Thursday, February 6, 2014

Why All the Anger?

Modern theological discussion is marred by anger on all sides. There are those who support Christianity who are consumed by anger against those outside. But there are also atheists and secular people who are driven by anger. A civil discussion of differences seems impossible. I am convinced that all sides feel like they are being backed against the wall and are afraid they are going to lose. Therefore, they respond by vilifying and lashing out at their opponents. But this tends to increase their fear and anger and worsens the situation. Is there a way out of this?

How can everybody believe they are losing? To understand this, we need to understand what the vocal representatives of both sides want. They want society to accept their values and hold them as givens. They may be willing to let the other side continue to exist, but only as marginal people with no power who keep their opinions to themselves. Now I doubt either side is going to achieve this in the near future. To add to this, both sides have vivid memories of what the other side has done in the past to enforce their point of view. And unfortunately, both sides have a point. But the solution is not to become so afraid of the other side's enforcers that you go out and get your own.

On the one side, until recently Christianity at least seemed to be nominally in charge of western culture and took this for granted and was comfortable with it. But in more modern times we have lost this kind of control. And the result has left many Christians feeling very uncomfortable and longing for the good old days. But I am convinced many atheists and secular people thought that if Christianity once lost its nominal control of our society, it would just nicely vanish and they would gain total control. It did not happen. Even in Communist countries, where atheism was firmly enforced by law, Christianity did not disappear. In fact, it has prospered, not only in spite of, but because of persecution. To make things more interesting, there has been the rise of New Age and other alternate beliefs, which neither side is really comfortable with.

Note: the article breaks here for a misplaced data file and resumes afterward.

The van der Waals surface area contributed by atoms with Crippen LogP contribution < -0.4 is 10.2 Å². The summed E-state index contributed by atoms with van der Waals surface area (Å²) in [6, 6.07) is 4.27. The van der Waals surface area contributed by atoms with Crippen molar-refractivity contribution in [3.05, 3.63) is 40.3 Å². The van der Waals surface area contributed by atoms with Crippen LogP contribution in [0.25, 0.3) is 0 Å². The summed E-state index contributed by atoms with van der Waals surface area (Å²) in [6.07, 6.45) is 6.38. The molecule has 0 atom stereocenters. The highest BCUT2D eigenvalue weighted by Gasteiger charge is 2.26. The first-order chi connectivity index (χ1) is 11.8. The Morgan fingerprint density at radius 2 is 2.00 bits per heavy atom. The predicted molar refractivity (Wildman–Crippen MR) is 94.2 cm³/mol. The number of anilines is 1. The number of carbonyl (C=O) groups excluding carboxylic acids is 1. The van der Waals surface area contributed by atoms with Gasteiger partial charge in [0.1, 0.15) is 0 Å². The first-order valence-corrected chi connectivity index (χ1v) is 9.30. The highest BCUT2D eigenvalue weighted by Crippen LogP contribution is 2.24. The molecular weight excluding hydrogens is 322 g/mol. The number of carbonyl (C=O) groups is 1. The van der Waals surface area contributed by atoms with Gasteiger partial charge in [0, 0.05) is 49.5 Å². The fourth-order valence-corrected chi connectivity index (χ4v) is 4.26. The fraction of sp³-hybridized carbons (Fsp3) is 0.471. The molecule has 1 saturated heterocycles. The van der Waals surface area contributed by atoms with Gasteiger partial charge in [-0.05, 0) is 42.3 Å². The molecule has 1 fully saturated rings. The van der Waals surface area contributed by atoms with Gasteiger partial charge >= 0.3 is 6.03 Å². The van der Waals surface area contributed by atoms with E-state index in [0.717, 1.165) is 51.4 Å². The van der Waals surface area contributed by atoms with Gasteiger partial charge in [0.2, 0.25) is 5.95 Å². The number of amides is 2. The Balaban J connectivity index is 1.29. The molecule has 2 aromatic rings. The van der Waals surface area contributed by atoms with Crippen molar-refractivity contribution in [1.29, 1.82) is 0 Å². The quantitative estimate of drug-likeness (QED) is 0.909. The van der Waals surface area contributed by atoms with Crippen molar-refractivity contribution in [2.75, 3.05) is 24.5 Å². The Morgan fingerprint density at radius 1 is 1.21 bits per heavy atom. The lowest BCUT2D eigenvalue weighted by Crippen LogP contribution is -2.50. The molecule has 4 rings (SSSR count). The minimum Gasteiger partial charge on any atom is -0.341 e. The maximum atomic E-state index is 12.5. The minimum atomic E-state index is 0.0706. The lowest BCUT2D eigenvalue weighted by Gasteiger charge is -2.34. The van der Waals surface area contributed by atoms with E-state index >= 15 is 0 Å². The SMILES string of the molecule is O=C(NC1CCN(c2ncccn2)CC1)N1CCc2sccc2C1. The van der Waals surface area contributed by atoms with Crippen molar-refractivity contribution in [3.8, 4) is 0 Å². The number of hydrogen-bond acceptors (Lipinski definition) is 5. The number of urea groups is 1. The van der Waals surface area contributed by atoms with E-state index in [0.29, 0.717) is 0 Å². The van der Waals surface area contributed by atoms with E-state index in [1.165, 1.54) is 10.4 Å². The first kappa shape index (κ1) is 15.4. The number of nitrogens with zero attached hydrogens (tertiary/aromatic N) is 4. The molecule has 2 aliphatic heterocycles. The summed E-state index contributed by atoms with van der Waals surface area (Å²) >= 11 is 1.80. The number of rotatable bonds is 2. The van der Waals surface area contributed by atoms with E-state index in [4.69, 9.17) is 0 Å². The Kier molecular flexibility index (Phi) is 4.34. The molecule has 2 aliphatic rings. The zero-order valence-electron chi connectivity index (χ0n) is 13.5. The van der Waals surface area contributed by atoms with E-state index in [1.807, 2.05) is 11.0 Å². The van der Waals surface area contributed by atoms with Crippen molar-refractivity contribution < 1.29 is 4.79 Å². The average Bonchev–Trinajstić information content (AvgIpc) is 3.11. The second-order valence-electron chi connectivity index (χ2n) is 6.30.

How then should we respond to this? I cannot advise atheists, but as Christians we need to put aside our anger (Ephesians 4:26-32; James 1:19-20; Proverbs 22:24,25). To do this we need to trust God, even if things do not seem to be going our way and we are not comfortable with what is going on around us (Proverbs 3:5,6; Psalms 37:1-6; 46:10). And we need to remember God commands us to love even those who oppose us (Matthew 5:43-48; Romans 12:17-21; Proverbs 15:1). Now this is hard to do, especially when there is someone in your face, going at you hammer and tongs. But if we wish to help break the cycle, we need to made the effort.


  1. I enjoy dialog with atheists and visit a few blogs where a civil discussion is possible. Regarding:

    "until recently Christianity at least seemed to be nominally in charge of western culture and took this for granted and was comfortable with it. But in more modern times we have lost this kind of control. "

    I think that things began to change in the 80s with the televangelists scandals. Christians lost the moral edge and, with the divorce being the same as outside of the church, do not seem to be very different than anyone else.

    My neighbors do not go to church but have served me greatly while my wife has been in the hospital (a week and counting) with meals and rides to the hospital in really bad weather.

    I know that faith is not all about morality but it is hard to see the difference sometimes between those inside and outside of the church.

    1. I think a lot of it is that Christians became so comfortable and complacent in the culture that when the culture departed for traditional Christian values we just went along with it in many cases and things like the Televangelist scandals are symptoms of this. But it is sad when we cannot see much real difference or even when it goes the other way.